“There’s other discretionary spending that goes on, but we thought that these were the primary ones that governed the bulk of a person’s budget,” said Doug Ressler, the senior analyst at Yardi Matrix, the data provider behind RentCafe’s studies.

The higher the score, the better. The city with the highest score? Sunnyvale, California, with a 93.83, where costs are high, but incomes are, too — it’s roughly the area of Silicon Valley, after all.

Regions in South Florida were closer toward the end of the list: Miami scored 20.32. Fort Lauderdale’s score is only slightly better at 26.58.

Scores varied across the state, with Jacksonville being the best at 42.14, ranked No. 45 out of the 189 cities, the result of slightly lower average monthly rent, slightly higher incomes and less money allocated to transportation expenses. Cape Coral had a similar score, at 39.52, ranked No. 54, and while average rent is high, average income is higher there than in most Florida cities.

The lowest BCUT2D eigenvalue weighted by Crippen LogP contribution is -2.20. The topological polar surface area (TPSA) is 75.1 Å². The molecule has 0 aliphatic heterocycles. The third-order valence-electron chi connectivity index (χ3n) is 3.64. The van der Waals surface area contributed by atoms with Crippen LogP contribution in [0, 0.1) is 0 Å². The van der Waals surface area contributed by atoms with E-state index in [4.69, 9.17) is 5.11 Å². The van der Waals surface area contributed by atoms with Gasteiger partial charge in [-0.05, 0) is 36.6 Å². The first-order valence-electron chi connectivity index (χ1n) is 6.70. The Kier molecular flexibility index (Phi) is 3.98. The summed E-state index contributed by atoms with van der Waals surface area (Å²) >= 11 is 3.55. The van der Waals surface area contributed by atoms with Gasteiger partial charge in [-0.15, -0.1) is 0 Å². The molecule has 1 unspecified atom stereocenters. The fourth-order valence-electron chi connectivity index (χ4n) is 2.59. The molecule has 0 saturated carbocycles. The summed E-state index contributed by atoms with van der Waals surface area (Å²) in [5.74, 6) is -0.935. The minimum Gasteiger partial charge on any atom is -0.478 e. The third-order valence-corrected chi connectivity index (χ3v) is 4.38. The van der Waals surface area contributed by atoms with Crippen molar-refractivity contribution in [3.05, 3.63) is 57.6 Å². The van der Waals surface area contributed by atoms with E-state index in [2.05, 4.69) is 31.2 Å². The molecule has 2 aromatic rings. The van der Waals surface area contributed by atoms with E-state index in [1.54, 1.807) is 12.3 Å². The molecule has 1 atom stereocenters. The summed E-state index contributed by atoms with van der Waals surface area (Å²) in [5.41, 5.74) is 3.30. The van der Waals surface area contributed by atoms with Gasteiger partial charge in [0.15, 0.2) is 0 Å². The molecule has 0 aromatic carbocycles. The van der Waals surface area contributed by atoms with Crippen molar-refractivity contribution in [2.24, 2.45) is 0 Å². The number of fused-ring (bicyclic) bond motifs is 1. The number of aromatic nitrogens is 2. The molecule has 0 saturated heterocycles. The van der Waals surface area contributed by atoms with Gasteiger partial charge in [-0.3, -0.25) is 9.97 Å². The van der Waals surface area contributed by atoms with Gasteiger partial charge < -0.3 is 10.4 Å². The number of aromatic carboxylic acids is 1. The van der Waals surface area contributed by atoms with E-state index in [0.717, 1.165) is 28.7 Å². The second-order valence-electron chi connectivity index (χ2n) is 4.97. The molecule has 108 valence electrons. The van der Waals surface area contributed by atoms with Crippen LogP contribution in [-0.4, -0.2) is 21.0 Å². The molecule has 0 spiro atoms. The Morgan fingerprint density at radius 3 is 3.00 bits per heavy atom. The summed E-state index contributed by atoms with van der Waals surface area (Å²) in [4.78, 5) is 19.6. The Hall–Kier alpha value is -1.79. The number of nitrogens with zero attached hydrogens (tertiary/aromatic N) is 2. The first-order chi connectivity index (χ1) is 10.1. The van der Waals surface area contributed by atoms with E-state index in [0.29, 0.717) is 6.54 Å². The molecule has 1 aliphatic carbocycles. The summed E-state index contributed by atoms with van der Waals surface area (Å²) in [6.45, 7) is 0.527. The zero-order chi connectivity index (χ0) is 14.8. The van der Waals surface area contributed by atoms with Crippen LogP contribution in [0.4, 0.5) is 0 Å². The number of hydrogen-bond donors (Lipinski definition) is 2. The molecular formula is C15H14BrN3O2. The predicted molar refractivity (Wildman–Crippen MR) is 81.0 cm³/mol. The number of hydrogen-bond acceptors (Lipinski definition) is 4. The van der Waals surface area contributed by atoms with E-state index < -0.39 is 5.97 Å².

And in Orlando and Tampa, where scores were about 36 and 35, and ranks 84 and 89, respectively, average rents hover around $1,900 with average incomes being hardly more than $55,000.

“The purpose of the indices that we had was meant to take and roll into account all the factors of cost of living, income and rent, health care, transportation, and then roll it up to an index, weighted of course, that would be a comparator to other markets,” Ressler said. “We did not select one of the variables, we combined all of them.”

Housing and transportation are the income-draining culprits that should be looked at the most, Anne Ray said, especially in comparison to less-offensive factors such as individual grocery items.

“If you’re thinking about what’s different from one place to another, a gallon of milk is more or less a gallon of milk,” she said. “If you live in an area with little public transit availability, if you’re forced to live far from your job in order to find an affordable place to live, then your transportation costs are going to go up a lot.”